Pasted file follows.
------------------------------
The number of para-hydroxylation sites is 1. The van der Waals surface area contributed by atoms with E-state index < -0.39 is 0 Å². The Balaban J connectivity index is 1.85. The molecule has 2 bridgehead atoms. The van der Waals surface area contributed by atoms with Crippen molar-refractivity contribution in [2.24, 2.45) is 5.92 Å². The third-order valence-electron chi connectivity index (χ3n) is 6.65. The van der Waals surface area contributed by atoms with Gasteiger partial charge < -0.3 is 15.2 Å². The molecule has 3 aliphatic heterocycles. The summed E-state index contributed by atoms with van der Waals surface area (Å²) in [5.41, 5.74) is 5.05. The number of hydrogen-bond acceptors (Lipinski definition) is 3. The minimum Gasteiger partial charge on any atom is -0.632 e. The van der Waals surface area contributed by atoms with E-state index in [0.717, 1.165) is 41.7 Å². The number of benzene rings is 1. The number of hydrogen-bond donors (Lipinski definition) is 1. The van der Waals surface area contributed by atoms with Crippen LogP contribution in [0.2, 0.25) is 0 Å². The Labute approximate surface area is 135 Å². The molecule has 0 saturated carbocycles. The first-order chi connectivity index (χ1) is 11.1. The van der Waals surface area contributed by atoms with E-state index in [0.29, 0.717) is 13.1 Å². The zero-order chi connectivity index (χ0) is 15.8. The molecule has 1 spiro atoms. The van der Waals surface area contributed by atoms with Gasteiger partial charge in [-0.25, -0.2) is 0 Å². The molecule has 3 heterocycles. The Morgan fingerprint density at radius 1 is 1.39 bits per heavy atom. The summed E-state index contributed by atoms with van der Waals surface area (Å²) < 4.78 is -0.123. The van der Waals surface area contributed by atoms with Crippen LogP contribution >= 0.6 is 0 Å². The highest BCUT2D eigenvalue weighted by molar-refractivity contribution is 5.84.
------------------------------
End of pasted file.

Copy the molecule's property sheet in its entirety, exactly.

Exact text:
The number of para-hydroxylation sites is 1. The van der Waals surface area contributed by atoms with E-state index < -0.39 is 0 Å². The Balaban J connectivity index is 1.85. The molecule has 2 bridgehead atoms. The van der Waals surface area contributed by atoms with Crippen molar-refractivity contribution in [2.24, 2.45) is 5.92 Å². The third-order valence-electron chi connectivity index (χ3n) is 6.65. The van der Waals surface area contributed by atoms with Gasteiger partial charge < -0.3 is 15.2 Å². The molecule has 3 aliphatic heterocycles. The summed E-state index contributed by atoms with van der Waals surface area (Å²) in [5.41, 5.74) is 5.05. The number of hydrogen-bond acceptors (Lipinski definition) is 3. The minimum Gasteiger partial charge on any atom is -0.632 e. The van der Waals surface area contributed by atoms with E-state index in [0.717, 1.165) is 41.7 Å². The number of benzene rings is 1. The number of hydrogen-bond donors (Lipinski definition) is 1. The van der Waals surface area contributed by atoms with Crippen LogP contribution in [0.2, 0.25) is 0 Å². The Labute approximate surface area is 135 Å². The molecule has 0 saturated carbocycles. The first-order chi connectivity index (χ1) is 11.1. The van der Waals surface area contributed by atoms with E-state index in [0.29, 0.717) is 13.1 Å². The zero-order chi connectivity index (χ0) is 15.8. The molecule has 1 spiro atoms. The van der Waals surface area contributed by atoms with Gasteiger partial charge in [-0.25, -0.2) is 0 Å². The molecule has 3 heterocycles. The Morgan fingerprint density at radius 1 is 1.39 bits per heavy atom. The summed E-state index contributed by atoms with van der Waals surface area (Å²) < 4.78 is -0.123. The van der Waals surface area contributed by atoms with Crippen LogP contribution >= 0.6 is 0 Å². The highest BCUT2D eigenvalue weighted by molar-refractivity contribution is 5.84.